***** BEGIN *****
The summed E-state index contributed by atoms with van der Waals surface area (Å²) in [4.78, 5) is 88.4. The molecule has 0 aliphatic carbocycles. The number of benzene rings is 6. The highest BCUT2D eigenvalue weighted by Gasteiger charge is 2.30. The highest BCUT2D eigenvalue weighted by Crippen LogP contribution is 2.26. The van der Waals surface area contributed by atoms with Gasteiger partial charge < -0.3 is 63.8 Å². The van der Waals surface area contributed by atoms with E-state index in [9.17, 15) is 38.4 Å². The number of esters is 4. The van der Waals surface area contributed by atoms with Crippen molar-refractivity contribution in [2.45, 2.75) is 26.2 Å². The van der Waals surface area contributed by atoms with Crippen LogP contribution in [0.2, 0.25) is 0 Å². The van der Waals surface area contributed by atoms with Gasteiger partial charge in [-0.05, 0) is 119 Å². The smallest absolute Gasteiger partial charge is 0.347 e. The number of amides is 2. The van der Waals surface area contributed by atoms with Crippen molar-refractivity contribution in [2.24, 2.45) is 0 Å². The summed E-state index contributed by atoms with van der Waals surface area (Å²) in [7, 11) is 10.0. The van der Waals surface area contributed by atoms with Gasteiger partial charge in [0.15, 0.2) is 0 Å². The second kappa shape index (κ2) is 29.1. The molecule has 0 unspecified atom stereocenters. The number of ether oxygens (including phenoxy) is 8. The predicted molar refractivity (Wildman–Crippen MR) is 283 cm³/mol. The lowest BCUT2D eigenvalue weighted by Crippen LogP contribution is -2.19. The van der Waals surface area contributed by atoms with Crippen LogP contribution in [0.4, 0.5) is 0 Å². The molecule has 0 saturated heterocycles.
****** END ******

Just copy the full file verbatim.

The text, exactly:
The summed E-state index contributed by atoms with van der Waals surface area (Å²) in [4.78, 5) is 88.4. The molecule has 0 aliphatic carbocycles. The number of benzene rings is 6. The highest BCUT2D eigenvalue weighted by Gasteiger charge is 2.30. The highest BCUT2D eigenvalue weighted by Crippen LogP contribution is 2.26. The van der Waals surface area contributed by atoms with Gasteiger partial charge < -0.3 is 63.8 Å². The van der Waals surface area contributed by atoms with E-state index in [9.17, 15) is 38.4 Å². The number of esters is 4. The van der Waals surface area contributed by atoms with Crippen molar-refractivity contribution in [2.45, 2.75) is 26.2 Å². The van der Waals surface area contributed by atoms with Crippen LogP contribution in [0.2, 0.25) is 0 Å². The van der Waals surface area contributed by atoms with Gasteiger partial charge in [-0.05, 0) is 119 Å². The smallest absolute Gasteiger partial charge is 0.347 e. The number of amides is 2. The van der Waals surface area contributed by atoms with Crippen molar-refractivity contribution in [2.24, 2.45) is 0 Å². The summed E-state index contributed by atoms with van der Waals surface area (Å²) in [7, 11) is 10.0. The van der Waals surface area contributed by atoms with Gasteiger partial charge in [0.15, 0.2) is 0 Å². The second kappa shape index (κ2) is 29.1. The molecule has 0 unspecified atom stereocenters. The number of ether oxygens (including phenoxy) is 8. The predicted molar refractivity (Wildman–Crippen MR) is 283 cm³/mol. The lowest BCUT2D eigenvalue weighted by Crippen LogP contribution is -2.19. The van der Waals surface area contributed by atoms with Crippen LogP contribution in [0.4, 0.5) is 0 Å². The molecule has 0 saturated heterocycles.